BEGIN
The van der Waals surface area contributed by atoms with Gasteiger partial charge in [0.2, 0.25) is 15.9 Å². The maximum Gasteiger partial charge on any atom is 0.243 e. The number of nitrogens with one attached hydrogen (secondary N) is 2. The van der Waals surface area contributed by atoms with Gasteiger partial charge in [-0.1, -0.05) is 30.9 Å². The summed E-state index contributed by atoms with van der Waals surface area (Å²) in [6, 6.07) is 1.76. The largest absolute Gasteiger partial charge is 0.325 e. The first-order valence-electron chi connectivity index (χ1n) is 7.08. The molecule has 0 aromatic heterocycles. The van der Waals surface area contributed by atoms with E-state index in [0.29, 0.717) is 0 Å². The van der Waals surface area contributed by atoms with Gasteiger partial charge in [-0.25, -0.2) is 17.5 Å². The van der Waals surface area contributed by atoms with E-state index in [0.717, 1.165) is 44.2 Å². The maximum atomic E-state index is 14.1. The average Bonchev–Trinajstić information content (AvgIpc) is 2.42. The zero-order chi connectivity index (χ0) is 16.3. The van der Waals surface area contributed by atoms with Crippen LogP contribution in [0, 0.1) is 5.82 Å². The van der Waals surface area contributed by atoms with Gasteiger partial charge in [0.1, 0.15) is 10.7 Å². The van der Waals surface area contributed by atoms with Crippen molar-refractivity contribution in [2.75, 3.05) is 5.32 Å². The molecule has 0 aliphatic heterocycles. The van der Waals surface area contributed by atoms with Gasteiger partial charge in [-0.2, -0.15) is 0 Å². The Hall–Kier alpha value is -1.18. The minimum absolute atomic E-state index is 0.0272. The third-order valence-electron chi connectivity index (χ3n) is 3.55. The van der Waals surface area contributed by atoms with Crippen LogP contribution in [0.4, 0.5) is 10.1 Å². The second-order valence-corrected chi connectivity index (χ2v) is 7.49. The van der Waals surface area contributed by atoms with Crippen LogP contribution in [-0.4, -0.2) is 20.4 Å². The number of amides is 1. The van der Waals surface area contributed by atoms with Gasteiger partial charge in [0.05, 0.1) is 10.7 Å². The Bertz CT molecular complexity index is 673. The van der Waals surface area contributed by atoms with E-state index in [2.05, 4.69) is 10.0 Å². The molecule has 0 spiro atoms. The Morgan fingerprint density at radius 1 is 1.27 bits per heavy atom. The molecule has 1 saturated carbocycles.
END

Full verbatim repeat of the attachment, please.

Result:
The van der Waals surface area contributed by atoms with Gasteiger partial charge in [0.2, 0.25) is 15.9 Å². The maximum Gasteiger partial charge on any atom is 0.243 e. The number of nitrogens with one attached hydrogen (secondary N) is 2. The van der Waals surface area contributed by atoms with Gasteiger partial charge in [-0.1, -0.05) is 30.9 Å². The summed E-state index contributed by atoms with van der Waals surface area (Å²) in [6, 6.07) is 1.76. The largest absolute Gasteiger partial charge is 0.325 e. The first-order valence-electron chi connectivity index (χ1n) is 7.08. The molecule has 0 aromatic heterocycles. The van der Waals surface area contributed by atoms with E-state index in [0.29, 0.717) is 0 Å². The van der Waals surface area contributed by atoms with Gasteiger partial charge in [-0.25, -0.2) is 17.5 Å². The van der Waals surface area contributed by atoms with E-state index in [0.717, 1.165) is 44.2 Å². The maximum atomic E-state index is 14.1. The average Bonchev–Trinajstić information content (AvgIpc) is 2.42. The zero-order chi connectivity index (χ0) is 16.3. The van der Waals surface area contributed by atoms with Crippen LogP contribution in [0, 0.1) is 5.82 Å². The van der Waals surface area contributed by atoms with Gasteiger partial charge in [0.1, 0.15) is 10.7 Å². The van der Waals surface area contributed by atoms with Crippen molar-refractivity contribution in [2.75, 3.05) is 5.32 Å². The molecule has 0 aliphatic heterocycles. The van der Waals surface area contributed by atoms with Gasteiger partial charge in [-0.2, -0.15) is 0 Å². The Hall–Kier alpha value is -1.18. The minimum absolute atomic E-state index is 0.0272. The third-order valence-electron chi connectivity index (χ3n) is 3.55. The van der Waals surface area contributed by atoms with Crippen LogP contribution in [0.4, 0.5) is 10.1 Å². The second-order valence-corrected chi connectivity index (χ2v) is 7.49. The van der Waals surface area contributed by atoms with Crippen LogP contribution in [-0.4, -0.2) is 20.4 Å². The number of amides is 1. The van der Waals surface area contributed by atoms with Gasteiger partial charge in [0.05, 0.1) is 10.7 Å². The Bertz CT molecular complexity index is 673. The van der Waals surface area contributed by atoms with E-state index in [2.05, 4.69) is 10.0 Å². The molecule has 0 spiro atoms. The Morgan fingerprint density at radius 1 is 1.27 bits per heavy atom. The molecule has 1 saturated carbocycles.